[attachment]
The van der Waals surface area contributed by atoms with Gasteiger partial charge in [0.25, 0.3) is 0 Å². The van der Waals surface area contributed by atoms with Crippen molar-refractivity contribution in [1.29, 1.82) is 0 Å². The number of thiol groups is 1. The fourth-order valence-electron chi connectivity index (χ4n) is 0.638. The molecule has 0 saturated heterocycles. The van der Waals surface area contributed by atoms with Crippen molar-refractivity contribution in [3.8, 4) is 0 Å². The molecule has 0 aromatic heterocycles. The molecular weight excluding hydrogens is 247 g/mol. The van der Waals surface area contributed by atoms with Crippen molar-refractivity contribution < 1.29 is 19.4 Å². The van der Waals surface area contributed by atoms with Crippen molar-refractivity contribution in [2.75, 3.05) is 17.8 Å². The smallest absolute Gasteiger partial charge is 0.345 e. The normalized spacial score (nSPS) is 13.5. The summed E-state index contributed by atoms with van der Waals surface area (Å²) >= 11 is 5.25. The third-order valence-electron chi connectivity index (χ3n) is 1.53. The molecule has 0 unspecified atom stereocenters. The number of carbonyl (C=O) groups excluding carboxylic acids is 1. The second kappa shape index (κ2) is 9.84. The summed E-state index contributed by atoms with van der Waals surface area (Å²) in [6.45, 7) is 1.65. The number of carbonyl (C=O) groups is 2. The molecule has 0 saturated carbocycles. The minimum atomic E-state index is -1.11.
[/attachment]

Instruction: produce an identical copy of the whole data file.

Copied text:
The van der Waals surface area contributed by atoms with Gasteiger partial charge in [0.25, 0.3) is 0 Å². The van der Waals surface area contributed by atoms with Crippen molar-refractivity contribution in [1.29, 1.82) is 0 Å². The number of thiol groups is 1. The fourth-order valence-electron chi connectivity index (χ4n) is 0.638. The molecule has 0 saturated heterocycles. The van der Waals surface area contributed by atoms with Crippen molar-refractivity contribution in [3.8, 4) is 0 Å². The molecule has 0 aromatic heterocycles. The molecular weight excluding hydrogens is 247 g/mol. The van der Waals surface area contributed by atoms with Crippen molar-refractivity contribution < 1.29 is 19.4 Å². The van der Waals surface area contributed by atoms with Crippen molar-refractivity contribution in [2.75, 3.05) is 17.8 Å². The smallest absolute Gasteiger partial charge is 0.345 e. The normalized spacial score (nSPS) is 13.5. The summed E-state index contributed by atoms with van der Waals surface area (Å²) >= 11 is 5.25. The third-order valence-electron chi connectivity index (χ3n) is 1.53. The molecule has 0 unspecified atom stereocenters. The number of carbonyl (C=O) groups excluding carboxylic acids is 1. The second kappa shape index (κ2) is 9.84. The summed E-state index contributed by atoms with van der Waals surface area (Å²) in [6.45, 7) is 1.65. The number of carbonyl (C=O) groups is 2. The molecule has 0 saturated carbocycles. The minimum atomic E-state index is -1.11.